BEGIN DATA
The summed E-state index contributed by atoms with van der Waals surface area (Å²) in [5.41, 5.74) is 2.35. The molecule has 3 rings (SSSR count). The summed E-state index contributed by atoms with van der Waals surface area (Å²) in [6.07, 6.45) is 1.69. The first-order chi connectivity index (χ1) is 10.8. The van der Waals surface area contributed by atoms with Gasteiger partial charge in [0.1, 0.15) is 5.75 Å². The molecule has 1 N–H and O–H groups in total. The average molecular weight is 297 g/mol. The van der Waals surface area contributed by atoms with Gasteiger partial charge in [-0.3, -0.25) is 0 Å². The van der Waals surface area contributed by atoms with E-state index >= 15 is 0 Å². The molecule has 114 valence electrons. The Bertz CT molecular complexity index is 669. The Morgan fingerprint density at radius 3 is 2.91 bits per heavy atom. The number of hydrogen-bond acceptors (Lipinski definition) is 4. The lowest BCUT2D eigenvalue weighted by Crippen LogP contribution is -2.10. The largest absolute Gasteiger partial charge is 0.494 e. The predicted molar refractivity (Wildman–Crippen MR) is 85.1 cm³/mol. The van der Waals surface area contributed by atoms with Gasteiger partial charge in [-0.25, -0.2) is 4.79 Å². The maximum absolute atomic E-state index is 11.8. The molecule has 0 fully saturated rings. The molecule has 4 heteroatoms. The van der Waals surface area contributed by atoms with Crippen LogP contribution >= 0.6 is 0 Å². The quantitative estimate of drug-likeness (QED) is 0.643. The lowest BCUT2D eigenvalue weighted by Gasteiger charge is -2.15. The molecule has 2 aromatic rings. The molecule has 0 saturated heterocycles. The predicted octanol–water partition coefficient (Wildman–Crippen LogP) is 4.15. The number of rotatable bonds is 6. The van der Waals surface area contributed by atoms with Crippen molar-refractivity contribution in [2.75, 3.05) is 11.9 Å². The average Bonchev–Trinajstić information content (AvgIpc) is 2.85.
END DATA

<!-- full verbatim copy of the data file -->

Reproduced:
The summed E-state index contributed by atoms with van der Waals surface area (Å²) in [5.41, 5.74) is 2.35. The molecule has 3 rings (SSSR count). The summed E-state index contributed by atoms with van der Waals surface area (Å²) in [6.07, 6.45) is 1.69. The first-order chi connectivity index (χ1) is 10.8. The van der Waals surface area contributed by atoms with Gasteiger partial charge in [0.1, 0.15) is 5.75 Å². The molecule has 1 N–H and O–H groups in total. The average molecular weight is 297 g/mol. The van der Waals surface area contributed by atoms with Gasteiger partial charge in [-0.3, -0.25) is 0 Å². The van der Waals surface area contributed by atoms with E-state index >= 15 is 0 Å². The molecule has 114 valence electrons. The Bertz CT molecular complexity index is 669. The Morgan fingerprint density at radius 3 is 2.91 bits per heavy atom. The number of hydrogen-bond acceptors (Lipinski definition) is 4. The lowest BCUT2D eigenvalue weighted by Crippen LogP contribution is -2.10. The largest absolute Gasteiger partial charge is 0.494 e. The predicted molar refractivity (Wildman–Crippen MR) is 85.1 cm³/mol. The van der Waals surface area contributed by atoms with Gasteiger partial charge in [-0.25, -0.2) is 4.79 Å². The maximum absolute atomic E-state index is 11.8. The molecule has 0 fully saturated rings. The molecule has 4 heteroatoms. The van der Waals surface area contributed by atoms with Crippen LogP contribution >= 0.6 is 0 Å². The quantitative estimate of drug-likeness (QED) is 0.643. The lowest BCUT2D eigenvalue weighted by Gasteiger charge is -2.15. The molecule has 2 aromatic rings. The molecule has 0 saturated heterocycles. The predicted octanol–water partition coefficient (Wildman–Crippen LogP) is 4.15. The number of rotatable bonds is 6. The van der Waals surface area contributed by atoms with Crippen molar-refractivity contribution in [2.75, 3.05) is 11.9 Å². The average Bonchev–Trinajstić information content (AvgIpc) is 2.85.